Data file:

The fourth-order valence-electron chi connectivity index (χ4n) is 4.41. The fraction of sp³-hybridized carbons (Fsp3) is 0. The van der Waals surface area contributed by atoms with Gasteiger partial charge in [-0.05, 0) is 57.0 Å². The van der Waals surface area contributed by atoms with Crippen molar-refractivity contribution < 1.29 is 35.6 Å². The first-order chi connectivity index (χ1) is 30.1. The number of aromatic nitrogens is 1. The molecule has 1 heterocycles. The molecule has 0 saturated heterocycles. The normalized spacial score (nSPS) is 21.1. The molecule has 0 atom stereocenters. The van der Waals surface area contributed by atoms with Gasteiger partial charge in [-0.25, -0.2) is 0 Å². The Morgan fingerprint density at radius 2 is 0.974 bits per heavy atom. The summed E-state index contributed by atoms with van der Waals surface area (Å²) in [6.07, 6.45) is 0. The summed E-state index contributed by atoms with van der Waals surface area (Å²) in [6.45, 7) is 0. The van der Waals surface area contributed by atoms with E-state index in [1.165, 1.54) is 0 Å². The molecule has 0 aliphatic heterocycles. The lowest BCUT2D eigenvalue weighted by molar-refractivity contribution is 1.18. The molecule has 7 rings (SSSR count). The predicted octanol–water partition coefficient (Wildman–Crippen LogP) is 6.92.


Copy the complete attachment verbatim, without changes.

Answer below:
The fourth-order valence-electron chi connectivity index (χ4n) is 4.41. The fraction of sp³-hybridized carbons (Fsp3) is 0. The van der Waals surface area contributed by atoms with Gasteiger partial charge in [-0.05, 0) is 57.0 Å². The van der Waals surface area contributed by atoms with Crippen molar-refractivity contribution < 1.29 is 35.6 Å². The first-order chi connectivity index (χ1) is 30.1. The number of aromatic nitrogens is 1. The molecule has 1 heterocycles. The molecule has 0 saturated heterocycles. The normalized spacial score (nSPS) is 21.1. The molecule has 0 atom stereocenters. The van der Waals surface area contributed by atoms with Gasteiger partial charge in [-0.25, -0.2) is 0 Å². The Morgan fingerprint density at radius 2 is 0.974 bits per heavy atom. The summed E-state index contributed by atoms with van der Waals surface area (Å²) in [6.07, 6.45) is 0. The summed E-state index contributed by atoms with van der Waals surface area (Å²) in [6.45, 7) is 0. The van der Waals surface area contributed by atoms with E-state index in [1.165, 1.54) is 0 Å². The molecule has 0 aliphatic heterocycles. The lowest BCUT2D eigenvalue weighted by molar-refractivity contribution is 1.18. The molecule has 7 rings (SSSR count). The predicted octanol–water partition coefficient (Wildman–Crippen LogP) is 6.92.